Moody’s highlights Turkey debt risks

Moody’s has followed Standard & Poor’s in highlighting sovereign debt risks in Turkey, as the prospect of rate hikes in the United States and Europe puts the focus on weaker emerging market economies.

While the outlook for global sovereign debt is more favourable than a year ago, with unusually low inflation in both advanced economies and many emerging markets, political uncertainty and tensions led Moody’s to pick Turkey as one of three major outlying economies in a report published today.

Political and social considerations remain an obstacle to rapid reforms, particularly in countries such as Brazil, South Africa and Turkey … Overall, slow progress on reforms leaves many sovereigns more vulnerable to a deterioration in their credit profiles in the event of a shock.

While the debt outlooks of Turkey, Brazil and South Africa were rated “negative”, Moody’s noted the “benign” state of the global sovereign credit environment, reflected in the fact that almost three-quarters of its sovereigns held a “stable” outlook.

S&P said this week that Turkey, Argentina, Pakistan, Egypt, and Qatar now comprise a new “Fragile Five” of emerging market economies that are set to suffer the most from higher interest rates. In 2015, Brazil, India, Indonesia, South Africa, and Turkey were the Fragile Five.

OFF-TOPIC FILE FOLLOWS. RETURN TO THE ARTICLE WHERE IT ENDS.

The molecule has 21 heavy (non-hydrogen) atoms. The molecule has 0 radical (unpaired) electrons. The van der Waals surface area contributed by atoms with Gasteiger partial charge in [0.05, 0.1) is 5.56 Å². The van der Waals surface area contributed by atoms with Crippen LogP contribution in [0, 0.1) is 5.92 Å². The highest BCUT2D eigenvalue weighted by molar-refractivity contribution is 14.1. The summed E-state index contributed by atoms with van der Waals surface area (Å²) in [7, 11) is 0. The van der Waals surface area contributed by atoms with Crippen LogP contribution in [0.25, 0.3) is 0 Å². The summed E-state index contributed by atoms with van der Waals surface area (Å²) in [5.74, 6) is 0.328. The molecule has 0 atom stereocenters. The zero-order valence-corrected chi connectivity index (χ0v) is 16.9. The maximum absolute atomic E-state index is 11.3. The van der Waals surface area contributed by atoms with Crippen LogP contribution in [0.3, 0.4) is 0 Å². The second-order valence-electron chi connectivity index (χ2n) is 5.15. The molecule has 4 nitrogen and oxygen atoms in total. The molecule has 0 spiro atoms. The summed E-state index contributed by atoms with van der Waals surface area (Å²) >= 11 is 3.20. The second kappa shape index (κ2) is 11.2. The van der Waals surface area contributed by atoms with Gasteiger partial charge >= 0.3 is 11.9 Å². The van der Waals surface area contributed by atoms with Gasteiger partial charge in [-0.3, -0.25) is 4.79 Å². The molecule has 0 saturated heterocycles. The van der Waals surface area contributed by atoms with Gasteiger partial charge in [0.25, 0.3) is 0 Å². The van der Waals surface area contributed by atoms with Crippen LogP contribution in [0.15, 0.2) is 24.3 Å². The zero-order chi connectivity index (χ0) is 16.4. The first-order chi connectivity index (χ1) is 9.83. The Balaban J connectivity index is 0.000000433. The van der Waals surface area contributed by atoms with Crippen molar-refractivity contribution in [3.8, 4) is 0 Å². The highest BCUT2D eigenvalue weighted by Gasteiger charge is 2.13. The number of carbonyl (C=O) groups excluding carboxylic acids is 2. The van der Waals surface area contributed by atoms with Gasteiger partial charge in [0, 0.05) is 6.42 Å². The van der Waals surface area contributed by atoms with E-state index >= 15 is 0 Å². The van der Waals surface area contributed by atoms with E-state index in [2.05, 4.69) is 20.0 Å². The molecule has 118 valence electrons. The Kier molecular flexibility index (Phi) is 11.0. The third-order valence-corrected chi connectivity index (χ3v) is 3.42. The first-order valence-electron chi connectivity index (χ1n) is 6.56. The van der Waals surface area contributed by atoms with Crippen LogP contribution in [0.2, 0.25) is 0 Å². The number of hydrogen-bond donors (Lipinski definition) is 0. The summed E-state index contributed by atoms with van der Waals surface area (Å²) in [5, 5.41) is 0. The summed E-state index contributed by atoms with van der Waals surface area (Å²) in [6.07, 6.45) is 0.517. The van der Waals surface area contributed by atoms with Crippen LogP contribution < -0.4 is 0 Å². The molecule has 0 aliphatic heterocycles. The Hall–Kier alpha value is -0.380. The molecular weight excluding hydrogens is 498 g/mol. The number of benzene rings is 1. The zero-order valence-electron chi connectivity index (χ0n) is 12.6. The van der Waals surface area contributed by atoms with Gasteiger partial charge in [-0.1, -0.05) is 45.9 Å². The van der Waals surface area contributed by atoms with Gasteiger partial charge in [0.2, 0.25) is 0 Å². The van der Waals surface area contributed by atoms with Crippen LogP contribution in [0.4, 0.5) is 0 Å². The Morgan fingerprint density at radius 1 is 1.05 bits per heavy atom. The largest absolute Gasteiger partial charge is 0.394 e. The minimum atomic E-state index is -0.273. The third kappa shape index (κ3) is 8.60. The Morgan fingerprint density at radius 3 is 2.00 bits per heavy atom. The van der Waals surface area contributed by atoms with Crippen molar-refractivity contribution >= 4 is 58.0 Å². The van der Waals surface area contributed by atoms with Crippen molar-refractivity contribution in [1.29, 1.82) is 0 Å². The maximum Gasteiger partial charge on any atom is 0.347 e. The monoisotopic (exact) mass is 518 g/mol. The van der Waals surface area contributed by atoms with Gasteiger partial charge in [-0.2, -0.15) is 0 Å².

Turkey was the only country that was among the most vulnerable in all variables chosen, S&P noted. These categories included the current account balance as a percentage of growth and the percentage of debt denominated in foreign currency as a ratio of the total debt the countries possessed.

Inflation in Turkey surged to 11.9 percent in October, further disengaging the country from a large group of low-inflation emerging markets such as Russia, Poland and China. President Recep Tayyip Erdoğan should focus on bringing down inflation, rather than boosting economic growth, as price rises presented the biggest economic risk to his re-election in a vote planned for 2019, economist Güldem Atabay Şanlı said in an analysis for Ahval published today.

Turkey inflation